Switching a fund complex's offerings from no-load to load products may seem like it would generate a tremendous amount of cash--and, provided a company garners positive flows, it does. But Credit Suisse Asset Management, which said this month that it will add loads to all of its 28 funds by year-end, says much of that revenue is sapped by costs associated with competing in the adviser channels.
Credit Suisse will charge 5.75% loads for its equity funds and 4.75% for its fixed-income products, said Shiv Mehta, who oversees the firms' product management. The firm hasn't posted positive flows since 1999, when investors socked $624 million into its funds, according to Financial Research Corporation of Boston. That means that if the firm had been charging an average load of 5.25% during 1999, it would have generated more than $32 million in fees.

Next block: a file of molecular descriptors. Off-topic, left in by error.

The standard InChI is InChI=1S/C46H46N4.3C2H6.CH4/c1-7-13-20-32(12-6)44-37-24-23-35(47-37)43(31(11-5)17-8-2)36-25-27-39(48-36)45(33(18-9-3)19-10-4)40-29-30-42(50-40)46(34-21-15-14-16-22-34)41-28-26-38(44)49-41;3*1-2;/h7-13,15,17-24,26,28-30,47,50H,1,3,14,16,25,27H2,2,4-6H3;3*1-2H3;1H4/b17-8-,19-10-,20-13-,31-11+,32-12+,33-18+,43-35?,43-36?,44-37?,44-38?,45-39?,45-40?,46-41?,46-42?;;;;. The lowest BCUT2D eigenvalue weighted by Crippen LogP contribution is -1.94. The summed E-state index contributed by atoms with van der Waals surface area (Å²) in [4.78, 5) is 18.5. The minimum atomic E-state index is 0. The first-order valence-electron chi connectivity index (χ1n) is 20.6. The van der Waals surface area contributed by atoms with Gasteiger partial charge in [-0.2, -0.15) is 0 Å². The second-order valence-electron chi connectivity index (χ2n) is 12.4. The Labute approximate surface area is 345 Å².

But Mehta estimates that nearly all of the income Credit Suisse will charge will be spent on revenue sharing, wholesaler compensation and marketing costs.
"The fact that you have a little more money in the front end doesn't mean you get to keep it," Mehta said. "You just have more money to spend."
As of Sept. 30, Credit Suisse posted outflows of $1.4 billion, which, if it spends about 5% of its revenue on expenses associated with the transition to loads, would suggest that the firm will take a severe financial hit as it transitions to all-load products in December.
Mehta says that's not the case. Credit Suisse's other investment products, such as fixed-income and alternative vehicles, are posting positive flows and earning enough revenue to offset the costs of competing in the independent rep space, he said. He did not provide specific numbers.